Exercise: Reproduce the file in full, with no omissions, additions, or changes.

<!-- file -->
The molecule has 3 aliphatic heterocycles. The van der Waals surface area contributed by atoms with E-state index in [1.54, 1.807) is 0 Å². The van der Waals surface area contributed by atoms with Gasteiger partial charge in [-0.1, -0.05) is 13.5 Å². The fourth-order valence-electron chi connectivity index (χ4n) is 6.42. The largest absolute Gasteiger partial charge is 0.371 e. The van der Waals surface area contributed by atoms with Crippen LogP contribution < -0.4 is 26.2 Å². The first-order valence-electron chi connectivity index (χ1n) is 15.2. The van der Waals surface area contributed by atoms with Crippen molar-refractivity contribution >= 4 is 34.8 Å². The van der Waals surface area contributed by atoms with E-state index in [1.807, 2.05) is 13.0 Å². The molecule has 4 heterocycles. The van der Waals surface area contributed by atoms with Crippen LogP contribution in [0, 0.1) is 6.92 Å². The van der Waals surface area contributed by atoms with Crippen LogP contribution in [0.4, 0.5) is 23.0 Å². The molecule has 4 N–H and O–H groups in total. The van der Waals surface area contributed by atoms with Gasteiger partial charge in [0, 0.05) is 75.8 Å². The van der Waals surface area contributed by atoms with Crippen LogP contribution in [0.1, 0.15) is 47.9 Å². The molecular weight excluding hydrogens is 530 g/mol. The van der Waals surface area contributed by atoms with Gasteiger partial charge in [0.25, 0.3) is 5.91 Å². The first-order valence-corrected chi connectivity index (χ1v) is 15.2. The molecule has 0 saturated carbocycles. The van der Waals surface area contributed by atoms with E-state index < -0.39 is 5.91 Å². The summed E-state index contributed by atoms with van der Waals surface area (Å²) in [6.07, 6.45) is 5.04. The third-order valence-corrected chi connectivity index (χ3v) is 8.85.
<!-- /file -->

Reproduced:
The molecule has 3 aliphatic heterocycles. The van der Waals surface area contributed by atoms with E-state index in [1.54, 1.807) is 0 Å². The van der Waals surface area contributed by atoms with Gasteiger partial charge in [-0.1, -0.05) is 13.5 Å². The fourth-order valence-electron chi connectivity index (χ4n) is 6.42. The largest absolute Gasteiger partial charge is 0.371 e. The van der Waals surface area contributed by atoms with Crippen LogP contribution < -0.4 is 26.2 Å². The first-order valence-electron chi connectivity index (χ1n) is 15.2. The van der Waals surface area contributed by atoms with Crippen molar-refractivity contribution >= 4 is 34.8 Å². The van der Waals surface area contributed by atoms with E-state index in [1.807, 2.05) is 13.0 Å². The molecule has 4 heterocycles. The van der Waals surface area contributed by atoms with Crippen LogP contribution in [0, 0.1) is 6.92 Å². The van der Waals surface area contributed by atoms with Crippen LogP contribution in [0.4, 0.5) is 23.0 Å². The molecule has 4 N–H and O–H groups in total. The van der Waals surface area contributed by atoms with Gasteiger partial charge in [0, 0.05) is 75.8 Å². The van der Waals surface area contributed by atoms with Crippen LogP contribution in [0.1, 0.15) is 47.9 Å². The molecular weight excluding hydrogens is 530 g/mol. The van der Waals surface area contributed by atoms with Gasteiger partial charge in [0.25, 0.3) is 5.91 Å². The first-order valence-corrected chi connectivity index (χ1v) is 15.2. The molecule has 0 saturated carbocycles. The van der Waals surface area contributed by atoms with E-state index < -0.39 is 5.91 Å². The summed E-state index contributed by atoms with van der Waals surface area (Å²) in [6.07, 6.45) is 5.04. The third-order valence-corrected chi connectivity index (χ3v) is 8.85.